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WINEMAKER Darren De Bortoli and senior investigative journalist Ken Jury are reigniting the Murray Darling debate with a call for an additional river lock in an attempt to save billions of litres of Murray Darling Basin water each year.

A proposed Lock Zero would be built above Wellington, 105km South-east of Adelaide, that would increase fresh water availability throughout the up-river food producing regions of the Murray-Darling Basin system.

This would provide a welcome reprieve from the ongoing ‘us-versus-them’ debate between irrigators, conservationists and governments as Lock Zero is designed as the key infrastructure towards meeting the needs of the basin environment while ensuring increased water provisions for its local food grower communities and farmers alike.

“There are three major benefits to Lock Zero; the first is to ensure a healthy river system; secondly to return the lakes near the mouth of the river to their natural estuarine state; and thirdly, the means to provide valuable water supplies to farming communities throughout the Basin – which accounts for 40 per cent of all food and fibre grown in Australia,” De Bortoli says.

“What is not acceptable is maintaining an artificial fresh-water lake system in the middle of a drought and wasting thousands of gigalitres of valuable fresh-water worth billions of dollars. This foolishness defies logic and common sense.”

Senator John Madigan, independent for Victoria, has thrown his support behind calls by Jury and De Bortoli to reignite the Murray Darling debate.

He’s been a long term critic of the Murray Darling Basin Plan, calling it a “cruel and deliberate attempt to mislead farmers”.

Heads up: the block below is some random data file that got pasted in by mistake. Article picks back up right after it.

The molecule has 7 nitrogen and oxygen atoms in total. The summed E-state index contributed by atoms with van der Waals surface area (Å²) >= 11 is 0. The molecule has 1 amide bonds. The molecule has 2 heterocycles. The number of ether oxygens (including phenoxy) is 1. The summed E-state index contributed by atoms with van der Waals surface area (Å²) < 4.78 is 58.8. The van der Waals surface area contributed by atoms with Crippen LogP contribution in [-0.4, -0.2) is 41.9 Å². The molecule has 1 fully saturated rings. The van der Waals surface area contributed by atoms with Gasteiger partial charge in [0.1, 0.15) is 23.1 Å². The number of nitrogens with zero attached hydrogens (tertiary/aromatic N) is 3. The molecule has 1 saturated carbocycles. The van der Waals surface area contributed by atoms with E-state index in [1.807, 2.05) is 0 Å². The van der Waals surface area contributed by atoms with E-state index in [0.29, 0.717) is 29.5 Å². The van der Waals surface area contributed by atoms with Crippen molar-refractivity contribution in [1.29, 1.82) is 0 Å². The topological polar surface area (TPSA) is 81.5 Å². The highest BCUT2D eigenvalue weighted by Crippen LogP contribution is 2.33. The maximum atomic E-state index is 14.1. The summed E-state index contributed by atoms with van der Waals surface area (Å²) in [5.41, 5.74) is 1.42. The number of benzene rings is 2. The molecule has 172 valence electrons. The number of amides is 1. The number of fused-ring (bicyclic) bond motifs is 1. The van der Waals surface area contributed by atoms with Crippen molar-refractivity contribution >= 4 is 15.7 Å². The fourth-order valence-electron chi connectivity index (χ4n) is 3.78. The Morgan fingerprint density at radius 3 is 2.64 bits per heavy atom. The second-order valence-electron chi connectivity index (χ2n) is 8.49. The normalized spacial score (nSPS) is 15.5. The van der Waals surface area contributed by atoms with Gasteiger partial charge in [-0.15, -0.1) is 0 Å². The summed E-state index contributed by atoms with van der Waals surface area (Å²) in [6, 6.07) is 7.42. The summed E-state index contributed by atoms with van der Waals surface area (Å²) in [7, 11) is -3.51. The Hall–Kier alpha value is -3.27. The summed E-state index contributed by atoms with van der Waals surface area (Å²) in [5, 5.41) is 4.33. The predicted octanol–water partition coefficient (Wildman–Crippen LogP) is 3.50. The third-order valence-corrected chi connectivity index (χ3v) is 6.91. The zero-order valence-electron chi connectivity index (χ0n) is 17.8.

“The changes suggested by Darren and Ken are urgently needed to help secure the future of our largest food bowl. They would have enormous benefit for the region and Australia as a whole.”

Jury, a long-serving marine and aquatic journalist who lives in Goolwa, South Australia, has spent the past 10 years studying the social and economic impacts of the Murray Darling Basin.

He was also executive producer of the basin documentary, Muddied Waters that aired in December 2012.

“There is a misconception that the Murray River’s Lower Lakes’ natural state is that of freshwater. The truth is they’re more often estuarine,” he said.

“In pre-barrage times, low flows meant that the remaining fresh water trickles from the river had to compete with Southern Ocean intrusions, hence the flow of freshwater being pushed back into the upper end of the Lower Lakes, resulting in a mix of ocean and fresh water into an estuarine condition.

“With a new downstream lock the locals name Lock Zero, we would regulate minimal freshwater flow into the lower lakes to mix with ocean water to form and maintain an estuarine environment.”

Jury and scientist colleague Ian Rowan have spent considerable time over many years, monitoring and recording sea water intrusions into the Lower Lakes when the barrages were open and closed.

Around this time, eight of the many official automatic beacons measuring the salinity of water, were decommissioned by the South Australian Government and some local users of the beacon data suggested this was an attempt to cover up the natural estuarine state of the Lower Lakes.

The work of Jury and Rowan would allow the communities along the Murray-Darling to bank more than 2700 gigalitres of water each year.

Valued up to $5 billion dollars annually, this saving would enable communities to adjust to climate variability and uncertainty, and enable irrigators and the environment to receive the benefits of additional water during droughts.

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